In space, the sun shines day and night, no clouds to dim the light. We could generate energy around the clock with photovoltaics there. Will we soon be obtaining our electricity from orbit?
The idea has been in circulation as an engineering concept since 1967. Researchers around the world have been in agreement on how this would work since the early 2000s: PV cells on a supporting structure capture light from the sun and convert it into electrical energy. This is converted into microwave energy for transportation and sent to Earth, where a receiver module turns the microwave energy back into electrical energy for feeding into the utility grid.
An intriguing vision
Solar power from orbit opens up the possibility of meeting the increasing demand for energy without taking up much land, which would also be suitable for food production and housing for the still growing world population. After all, there are practically unlimited amounts of room out there.
However, a few not insignificant questions are yet to be answered: First of all, how will the extensive technology get into space? Second, will we manage to get it assembled there? And third, will the transmission of the energy generated – tested in microcosm on Earth – also work over a distance of 36,000 kilometers? This is why Elon Musk discarded the topic of solar energy from space ten years ago, labeling it “the stupidest thing ever.”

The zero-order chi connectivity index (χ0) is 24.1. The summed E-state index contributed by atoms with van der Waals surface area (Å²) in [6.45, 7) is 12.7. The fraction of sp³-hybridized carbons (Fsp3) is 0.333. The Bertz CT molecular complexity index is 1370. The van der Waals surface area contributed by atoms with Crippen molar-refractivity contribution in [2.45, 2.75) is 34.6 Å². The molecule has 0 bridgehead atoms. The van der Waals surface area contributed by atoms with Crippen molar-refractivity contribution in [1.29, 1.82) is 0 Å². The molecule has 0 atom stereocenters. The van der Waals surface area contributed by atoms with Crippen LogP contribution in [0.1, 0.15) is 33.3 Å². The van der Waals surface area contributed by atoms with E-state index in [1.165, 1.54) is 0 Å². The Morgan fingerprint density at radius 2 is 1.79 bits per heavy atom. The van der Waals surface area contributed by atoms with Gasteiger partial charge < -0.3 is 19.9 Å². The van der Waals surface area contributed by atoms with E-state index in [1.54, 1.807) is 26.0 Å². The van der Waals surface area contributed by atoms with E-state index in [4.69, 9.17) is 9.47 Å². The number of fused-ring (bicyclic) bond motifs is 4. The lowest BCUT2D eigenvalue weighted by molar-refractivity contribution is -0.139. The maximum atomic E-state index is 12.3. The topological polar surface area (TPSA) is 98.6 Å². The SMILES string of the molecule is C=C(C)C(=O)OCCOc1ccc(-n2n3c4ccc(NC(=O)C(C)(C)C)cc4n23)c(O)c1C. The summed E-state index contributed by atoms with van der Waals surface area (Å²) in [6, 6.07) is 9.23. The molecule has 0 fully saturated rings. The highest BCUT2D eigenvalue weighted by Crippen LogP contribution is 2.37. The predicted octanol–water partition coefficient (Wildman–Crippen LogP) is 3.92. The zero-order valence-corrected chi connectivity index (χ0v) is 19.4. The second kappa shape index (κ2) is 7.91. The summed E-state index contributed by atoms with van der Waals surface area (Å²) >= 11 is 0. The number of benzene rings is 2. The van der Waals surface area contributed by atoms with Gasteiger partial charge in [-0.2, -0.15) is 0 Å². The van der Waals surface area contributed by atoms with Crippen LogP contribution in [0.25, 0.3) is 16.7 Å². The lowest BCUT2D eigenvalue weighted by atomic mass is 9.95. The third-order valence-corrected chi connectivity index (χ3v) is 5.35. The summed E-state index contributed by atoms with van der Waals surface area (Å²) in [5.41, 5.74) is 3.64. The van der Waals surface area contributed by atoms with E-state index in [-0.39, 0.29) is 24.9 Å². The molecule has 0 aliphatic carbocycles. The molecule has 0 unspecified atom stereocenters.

However, the fact that first demonstrations are ongoing, including in space, the topic is on the agenda of national universities and international institutions indicates that it may no longer just belong to science fiction.
SOLARIS – Europe’s energy supply from space
Leopold Summerer leads ESA’s Advanced Concepts and Studies Office, which includes its Advanced Concepts Team. This multidisciplinary think tank explores innovative concepts with long-term implications for space travel. It is clear from his own first encounter with the topic just how long energy generation in space has already been circulating on the scientific scene: “The first time I read about the concept was when I was studying physics at university,” said Summerer. “The first time I can remember it being discussed from an engineering perspective was in 1999 at a course organized by the International Space University. In the early 2000s, I began conducting research on the concept as a post-doctoral researcher.”
For Leopold Summerer, solar energy from space is highly relevant for one obvious reason: “Climate change! If this concept can cost-effectively help us transition to a CO2-neutral energy system, then we have to develop the key technologies involved.”